Newly released images from the first asteroid flyby by NASA’s Lucy spacecraft reveal: Dinkinesh is actually a binary pair. Binary asteroid pairs include A larger host asteroid and smaller satellites orbiting it. In the weeks leading up to the flyby, Lucy’s team wondered if Dinkinesh was actually a binary star system, as Lucy’s instruments detected the asteroid’s brightness changing over time. This is a sign that something is blocking the light, perhaps an object orbiting the main rock of the universe.
[Related: NASA spacecraft Lucy says hello to ‘Dinky’ asteroid on far-flying mission.]
From a preliminary analysis of the first available images, the research team estimates that the largest asteroid object has a maximum width of about 0.5 miles, and the smaller dwarf objects are about 0.25 miles in size.
Dinkinesh is another name for the Lucy fossil from which this mission is named. Skeletal remains of a 3.2 million-year-old human ancestor were discovered in Ethiopia in 1974. The name Dinkinesh means “great” in ancient Greek. Amharic.
“Dinkinesh really lived up to its name, which is amazing,” said Lucy principal investigator Hal Levison of the Southwest Research Institute. stated in a statement. “When Lucy was first selected for flight, we planned to fly by his seven asteroids. With the addition of Dinkinesh, the two Trojans, and now the moon, we We increased that to 11.”
The Nov. 1 encounter primarily served as a flight test for a spacecraft investigating the asteroid. In particular, they focused on testing a system that could autonomously track an asteroid flying at 10,000 miles per hour. The research team calls this a device tracking system.
“This is an amazing series of images. They show that our terminal tracking system worked as intended, even when space presented a more difficult target than we expected.”Lockheed – said Tom Kennedy, Martin’s guidance and navigation engineer. stated in a statement. “Simulating, testing, practicing is one thing. Seeing it actually happen is quite another.”
it is It will take about a week The remaining data from the flyby will be downloaded to Earth. Although this week’s encounter was conducted as an engineering test, the team’s scientists hope the data will help glean insight into the nature of small asteroids.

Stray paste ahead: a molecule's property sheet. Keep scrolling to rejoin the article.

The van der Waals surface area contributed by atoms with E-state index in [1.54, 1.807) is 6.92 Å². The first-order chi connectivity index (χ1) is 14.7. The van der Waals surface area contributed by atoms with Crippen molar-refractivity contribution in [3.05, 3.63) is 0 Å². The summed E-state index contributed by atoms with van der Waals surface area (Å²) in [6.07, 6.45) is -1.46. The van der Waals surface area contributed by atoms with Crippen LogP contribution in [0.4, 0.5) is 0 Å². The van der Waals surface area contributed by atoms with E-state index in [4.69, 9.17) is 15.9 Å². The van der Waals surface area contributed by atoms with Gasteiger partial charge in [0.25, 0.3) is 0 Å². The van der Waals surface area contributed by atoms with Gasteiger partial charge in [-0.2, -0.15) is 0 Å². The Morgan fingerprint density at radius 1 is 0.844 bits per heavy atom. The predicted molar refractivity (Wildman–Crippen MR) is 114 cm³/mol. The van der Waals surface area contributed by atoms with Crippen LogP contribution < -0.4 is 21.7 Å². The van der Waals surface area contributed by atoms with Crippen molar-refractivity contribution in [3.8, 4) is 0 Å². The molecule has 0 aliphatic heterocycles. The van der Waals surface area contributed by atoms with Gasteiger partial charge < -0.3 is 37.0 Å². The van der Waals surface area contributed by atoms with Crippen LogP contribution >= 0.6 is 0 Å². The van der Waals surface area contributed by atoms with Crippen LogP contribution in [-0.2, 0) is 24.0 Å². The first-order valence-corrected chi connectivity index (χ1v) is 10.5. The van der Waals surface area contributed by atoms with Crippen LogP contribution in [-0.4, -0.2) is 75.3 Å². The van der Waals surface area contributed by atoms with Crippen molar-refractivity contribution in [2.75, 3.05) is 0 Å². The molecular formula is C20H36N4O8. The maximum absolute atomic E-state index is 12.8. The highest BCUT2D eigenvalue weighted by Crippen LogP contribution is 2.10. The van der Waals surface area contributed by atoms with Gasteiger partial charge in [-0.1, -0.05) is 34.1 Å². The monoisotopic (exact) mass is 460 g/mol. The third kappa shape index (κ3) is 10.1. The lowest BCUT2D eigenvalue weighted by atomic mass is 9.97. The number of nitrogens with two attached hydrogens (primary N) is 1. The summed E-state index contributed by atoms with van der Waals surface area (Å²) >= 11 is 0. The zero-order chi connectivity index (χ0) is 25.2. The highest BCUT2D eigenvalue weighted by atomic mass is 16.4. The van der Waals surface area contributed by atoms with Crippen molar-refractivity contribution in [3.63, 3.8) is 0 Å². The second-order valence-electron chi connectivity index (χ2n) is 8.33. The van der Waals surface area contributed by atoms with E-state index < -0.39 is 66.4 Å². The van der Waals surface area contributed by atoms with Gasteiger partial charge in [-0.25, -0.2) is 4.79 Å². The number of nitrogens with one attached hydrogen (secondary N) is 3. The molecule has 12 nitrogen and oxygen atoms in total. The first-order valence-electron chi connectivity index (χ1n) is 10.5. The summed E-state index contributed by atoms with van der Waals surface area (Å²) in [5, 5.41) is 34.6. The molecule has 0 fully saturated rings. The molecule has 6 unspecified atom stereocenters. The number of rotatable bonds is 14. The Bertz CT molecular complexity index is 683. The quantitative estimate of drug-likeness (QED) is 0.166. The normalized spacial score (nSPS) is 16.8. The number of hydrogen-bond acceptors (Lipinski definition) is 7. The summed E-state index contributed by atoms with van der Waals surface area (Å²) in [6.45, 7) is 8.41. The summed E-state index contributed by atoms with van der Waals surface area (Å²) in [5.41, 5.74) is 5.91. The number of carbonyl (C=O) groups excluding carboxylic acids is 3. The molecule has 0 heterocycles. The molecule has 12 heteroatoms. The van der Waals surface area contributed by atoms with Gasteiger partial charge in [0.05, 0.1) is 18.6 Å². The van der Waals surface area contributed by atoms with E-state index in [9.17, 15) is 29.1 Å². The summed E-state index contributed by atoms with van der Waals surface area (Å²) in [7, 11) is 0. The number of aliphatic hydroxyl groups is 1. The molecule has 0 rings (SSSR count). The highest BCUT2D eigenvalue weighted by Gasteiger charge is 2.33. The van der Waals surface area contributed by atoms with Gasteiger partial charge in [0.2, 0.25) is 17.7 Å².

“We knew this would be the smallest main-belt asteroid ever seen up close,” said Keith Knoll, NASA Lucy project scientist. stated in a statement. “The fact that it’s two makes it even more exciting. In some ways, these asteroids are similar to the near-Earth asteroid binary Didymos and Dimorphos that DART observed, but with very interesting differences. There are several issues that we plan to investigate in the future.”
[Related: Why scientists are studying the clouds of debris left in DART’s wake.]
The Lucy team plans to use this first flyby data to assess the spacecraft’s behavior and prepare for its next close-up look at the asteroid.this The next encounter is scheduled for April 2025, when Lucy is expected to fly by main-belt asteroid 52246 Donald Johansson. The asteroid is named after American paleoanthropologist Donald Johnson, one of the scientists who discovered Lucy’s fossils.
NASA’s Lucy mission, launched in October 2021, is the first spacecraft set to explore the Trojan asteroid. This group of primitive space rocks orbits Jupiter, the largest planet in our solar system. They orbit her in two swarms, one ahead of Jupiter and one behind.
There is There are approximately 7,000 asteroids in this belt., the largest asteroid is estimated to be about 160 miles in diameter. Asteroids are similar to fossils and represent the remnants still left after the formation of giant planets such as Saturn, Jupiter, Uranus, and Neptune.
Lucy then travels to the main Trojan asteroid complex. The spacecraft will then pass by six of her Trojan asteroids, including binary asteroids like Dinkinesh. Eurybates and its satellites Queta, Polimere, and as yet unnamed satellite Leukas, Oras.
In 2030, Lucy returns to Earth in preparation for yet another collision and a subsequent rendezvous with the Patroclus-Menoetius binary asteroid pair in the Trojan asteroid group. The plan for this mission is Reach a conclusion in 2033.